Consistent with our initial hypothesis, relative to ATD and RAI therapy, patients undergoing initial surgery had significantly lower risks of all-cause mortality, CVD, AF, psychological disease, diabetes, and hypertension in the long-term. Besides, as a result of the lower relapse rate, the 10-year healthcare cost in the surgery group was among the lowest when compared to ATD or RAI as a first-line treatment.

Giesecke et al reported that patients undergoing thyroidectomy treatment for hyperthyroidism was associated with reduced risks of all-cause and CVD mortality when compared to RAI therapy.13 Another study also found that patients after thyroidectomy had a lower CVD risk than that of those treated with RAI.31 These findings were largely consistent with our results reporting that surgery resulted in lower mortality and CVD risks than RAI therapy. Meanwhile, compared to ATD, significant clinical improvement was observed in the performance of hypertension, tachyarrhythmias including AF, and heart failure after thyroidectomy therapy among GD patients with CVD comorbidity.14 This further echoed our finding that surgery had lower CVD risk than ATD treatment in the long-term.

Our study reported that patients with RAI treatment had decreased mortality and CVD risks compared to those treated with ATD. This was in concordance to a cohort study where RAI treatment was associated with lower risks of mortality and major cardiovascular events including AF compared to ATD therapy.20 However, GD patients might be more prone to hypothyroidism after RAI treatment and that may result in worsened insulin resistance and diabetes. Such reasons may contribute to explain the higher risk of diabetes in RAI than ATD group in the main analysis.32 The studies focusing on psychological diseases caused by GD treatments are lacking. From the research published, psychological disorder due to impaired vision and change of appearance is common in GD patients with ophthalmopathy.33 RAI treatment was reported to increase the risk of developing or worsening ophthalmopathy that may lead to a higher occurrence of psychological disease. The result in our study where a lower risk of psychological disorder occurred in RAI compared to ATD group supplemented new evidence for the impact comparison between GD treatments on psychological diseases. Research comparing the influence between ATD and RAI treatments on the event of hypertension is limited, in consequence, more individual studies need to be explored by researchers.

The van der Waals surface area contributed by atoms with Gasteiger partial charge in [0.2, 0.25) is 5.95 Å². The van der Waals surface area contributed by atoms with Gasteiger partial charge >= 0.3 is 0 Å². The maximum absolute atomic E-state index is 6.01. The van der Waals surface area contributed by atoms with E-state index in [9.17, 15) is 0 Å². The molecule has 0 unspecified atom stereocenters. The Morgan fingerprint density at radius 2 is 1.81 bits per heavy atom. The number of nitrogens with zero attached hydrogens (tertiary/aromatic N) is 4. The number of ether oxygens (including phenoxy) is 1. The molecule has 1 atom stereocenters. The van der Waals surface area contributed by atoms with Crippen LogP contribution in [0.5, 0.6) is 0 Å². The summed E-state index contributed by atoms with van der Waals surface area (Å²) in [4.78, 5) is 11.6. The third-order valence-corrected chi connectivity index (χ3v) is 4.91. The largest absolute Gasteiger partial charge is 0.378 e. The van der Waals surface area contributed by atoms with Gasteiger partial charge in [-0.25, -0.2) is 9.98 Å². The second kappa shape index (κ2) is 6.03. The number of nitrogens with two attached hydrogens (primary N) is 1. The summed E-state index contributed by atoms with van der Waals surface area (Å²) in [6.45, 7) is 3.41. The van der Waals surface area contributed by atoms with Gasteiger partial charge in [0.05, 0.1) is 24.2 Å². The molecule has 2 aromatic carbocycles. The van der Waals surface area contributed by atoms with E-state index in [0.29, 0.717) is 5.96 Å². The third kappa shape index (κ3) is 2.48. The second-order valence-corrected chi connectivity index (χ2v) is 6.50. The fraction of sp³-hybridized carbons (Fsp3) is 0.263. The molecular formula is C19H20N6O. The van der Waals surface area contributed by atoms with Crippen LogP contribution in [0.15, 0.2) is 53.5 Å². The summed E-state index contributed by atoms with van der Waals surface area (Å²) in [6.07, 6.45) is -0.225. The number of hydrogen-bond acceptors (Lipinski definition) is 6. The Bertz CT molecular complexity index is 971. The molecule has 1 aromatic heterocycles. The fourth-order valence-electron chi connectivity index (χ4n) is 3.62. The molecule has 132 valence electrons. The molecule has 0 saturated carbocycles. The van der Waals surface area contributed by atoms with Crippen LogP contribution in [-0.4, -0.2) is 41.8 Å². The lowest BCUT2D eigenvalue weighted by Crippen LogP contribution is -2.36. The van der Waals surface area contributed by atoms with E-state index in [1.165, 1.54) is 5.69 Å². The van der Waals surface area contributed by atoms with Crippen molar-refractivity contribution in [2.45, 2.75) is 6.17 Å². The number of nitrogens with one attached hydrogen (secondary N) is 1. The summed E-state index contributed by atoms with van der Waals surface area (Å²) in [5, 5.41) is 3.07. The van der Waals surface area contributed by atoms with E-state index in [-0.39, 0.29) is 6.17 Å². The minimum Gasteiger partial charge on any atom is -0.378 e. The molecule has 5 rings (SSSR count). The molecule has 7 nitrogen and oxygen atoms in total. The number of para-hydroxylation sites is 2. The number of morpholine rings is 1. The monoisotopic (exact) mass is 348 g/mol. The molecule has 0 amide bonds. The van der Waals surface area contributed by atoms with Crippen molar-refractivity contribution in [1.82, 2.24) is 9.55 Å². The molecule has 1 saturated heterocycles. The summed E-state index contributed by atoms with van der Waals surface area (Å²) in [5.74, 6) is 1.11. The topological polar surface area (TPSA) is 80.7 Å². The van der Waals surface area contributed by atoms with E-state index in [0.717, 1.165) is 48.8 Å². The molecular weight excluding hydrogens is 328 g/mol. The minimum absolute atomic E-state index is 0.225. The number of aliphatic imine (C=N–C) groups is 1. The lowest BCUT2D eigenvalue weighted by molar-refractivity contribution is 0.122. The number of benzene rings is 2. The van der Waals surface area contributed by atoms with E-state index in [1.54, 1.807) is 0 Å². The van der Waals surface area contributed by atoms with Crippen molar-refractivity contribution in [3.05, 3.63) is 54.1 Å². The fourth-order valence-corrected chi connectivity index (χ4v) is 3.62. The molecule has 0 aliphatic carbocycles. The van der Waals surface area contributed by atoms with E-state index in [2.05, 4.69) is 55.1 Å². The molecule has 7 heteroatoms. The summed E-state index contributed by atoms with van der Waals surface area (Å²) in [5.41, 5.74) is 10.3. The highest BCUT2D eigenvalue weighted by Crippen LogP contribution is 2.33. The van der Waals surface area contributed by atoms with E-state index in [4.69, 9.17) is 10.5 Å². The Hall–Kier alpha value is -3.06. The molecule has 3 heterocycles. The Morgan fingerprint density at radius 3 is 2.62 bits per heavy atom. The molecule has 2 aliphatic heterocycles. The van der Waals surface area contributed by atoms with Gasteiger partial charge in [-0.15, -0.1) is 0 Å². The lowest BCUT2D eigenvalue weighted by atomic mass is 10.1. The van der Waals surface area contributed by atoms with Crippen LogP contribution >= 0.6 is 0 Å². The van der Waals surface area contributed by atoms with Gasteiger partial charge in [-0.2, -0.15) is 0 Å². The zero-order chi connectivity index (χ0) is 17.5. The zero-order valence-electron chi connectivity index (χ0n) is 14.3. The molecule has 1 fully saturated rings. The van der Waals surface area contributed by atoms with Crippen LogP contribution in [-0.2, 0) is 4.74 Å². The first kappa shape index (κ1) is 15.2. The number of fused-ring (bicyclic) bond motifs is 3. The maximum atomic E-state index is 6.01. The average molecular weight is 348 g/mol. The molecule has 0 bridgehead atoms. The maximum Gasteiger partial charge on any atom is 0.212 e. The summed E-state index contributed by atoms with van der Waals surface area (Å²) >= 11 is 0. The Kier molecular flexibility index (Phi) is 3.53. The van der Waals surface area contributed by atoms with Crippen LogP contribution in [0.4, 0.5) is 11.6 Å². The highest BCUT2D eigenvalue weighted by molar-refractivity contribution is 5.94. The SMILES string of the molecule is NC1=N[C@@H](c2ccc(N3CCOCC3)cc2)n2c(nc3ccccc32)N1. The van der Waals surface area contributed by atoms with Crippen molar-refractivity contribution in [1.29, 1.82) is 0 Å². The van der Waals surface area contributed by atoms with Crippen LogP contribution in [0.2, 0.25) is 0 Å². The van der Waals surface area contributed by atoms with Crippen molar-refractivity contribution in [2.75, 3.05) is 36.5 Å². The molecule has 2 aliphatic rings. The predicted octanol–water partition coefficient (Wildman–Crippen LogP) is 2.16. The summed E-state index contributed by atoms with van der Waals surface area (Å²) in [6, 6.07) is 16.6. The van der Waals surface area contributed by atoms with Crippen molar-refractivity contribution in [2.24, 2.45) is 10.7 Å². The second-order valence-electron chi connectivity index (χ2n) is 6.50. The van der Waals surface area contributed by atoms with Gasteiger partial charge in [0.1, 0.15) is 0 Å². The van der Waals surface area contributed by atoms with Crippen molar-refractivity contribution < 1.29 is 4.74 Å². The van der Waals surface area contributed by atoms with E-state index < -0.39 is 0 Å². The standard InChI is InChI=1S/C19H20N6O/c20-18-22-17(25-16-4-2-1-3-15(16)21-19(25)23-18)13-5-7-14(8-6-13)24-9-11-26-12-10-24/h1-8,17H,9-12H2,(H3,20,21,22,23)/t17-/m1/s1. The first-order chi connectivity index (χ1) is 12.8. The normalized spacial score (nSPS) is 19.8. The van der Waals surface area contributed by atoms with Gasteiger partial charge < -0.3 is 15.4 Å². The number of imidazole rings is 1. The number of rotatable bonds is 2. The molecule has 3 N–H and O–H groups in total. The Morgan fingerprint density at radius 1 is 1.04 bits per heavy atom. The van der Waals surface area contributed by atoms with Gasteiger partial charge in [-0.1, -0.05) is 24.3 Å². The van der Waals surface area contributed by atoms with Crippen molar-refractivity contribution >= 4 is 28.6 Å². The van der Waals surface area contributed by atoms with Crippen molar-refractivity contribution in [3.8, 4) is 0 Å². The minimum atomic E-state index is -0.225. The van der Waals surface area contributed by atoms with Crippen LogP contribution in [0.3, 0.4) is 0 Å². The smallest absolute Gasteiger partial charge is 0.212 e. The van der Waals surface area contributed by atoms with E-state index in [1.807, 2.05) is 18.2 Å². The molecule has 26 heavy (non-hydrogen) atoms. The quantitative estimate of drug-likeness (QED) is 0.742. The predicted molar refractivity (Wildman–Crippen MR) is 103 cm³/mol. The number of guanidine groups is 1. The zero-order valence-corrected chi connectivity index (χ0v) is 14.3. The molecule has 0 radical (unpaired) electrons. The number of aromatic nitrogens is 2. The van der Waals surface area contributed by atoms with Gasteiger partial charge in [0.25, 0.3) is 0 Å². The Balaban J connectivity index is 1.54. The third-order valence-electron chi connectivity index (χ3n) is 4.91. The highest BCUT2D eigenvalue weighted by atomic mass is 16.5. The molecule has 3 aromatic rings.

Among the 3 treatment modalities, the surgery group incurred the least healthcare expense over the 10-year period. This was despite the fact that surgery resulted in a higher annual cost in the first year. This long-term cost-saving might have been a result of the lower relapse rate which led to a lower chance of continuous monitoring and treatment including definitive RAI and surgery later. Regarding cost-effectiveness as an important factor for consideration in the choice of GD therapy, our results favored surgery with lower long-term healthcare costs. This finding was in line with a lifetime analysis where total thyroidectomy was more cost-effective than RAI treatment or lifelong ATD.34 In our study, the CCI value of the surgery group was observed to decrease more, especially a lower score was found compared to RAI and ATD therapy when a significant difference was identified at the tenth-year follow-up. The risks of primary outcomes in the surgery group were lower than those of the other 2 groups, contributing to explain difference in comorbidities and healthcare costs.

The lower recurrence associated with RAI treatment than that of ATD in our study was in line with a meta-analysis where patients after RAI were found to have a reduced relapse rate and increased cure rate compared to those treated with ATD therapy.35 Compared to those treated with subtotal thyroidectomy, patients receiving total or near-total thyroidectomy are more likely to have no recurrence after the operation.36 The relapse rates of 75.60% in ATD, 19.53% in RAI, and 2.41% in the surgery group of our study were similar to those of 52.7%, 15%, and 10% as previously reported by a meta-analysis.37 One previous study surveyed the ATD regimens after RAI in different hospitals and found that a 2–6 months period of ATD therapy was combined usually for patients after 131-I therapy.38 The condition that patients received ATD after first-line treatment of RAI should be taken into consideration. Besides, nearly 82% of patients performed complete thyroidectomy which might lead to a lower relapse rate in our study.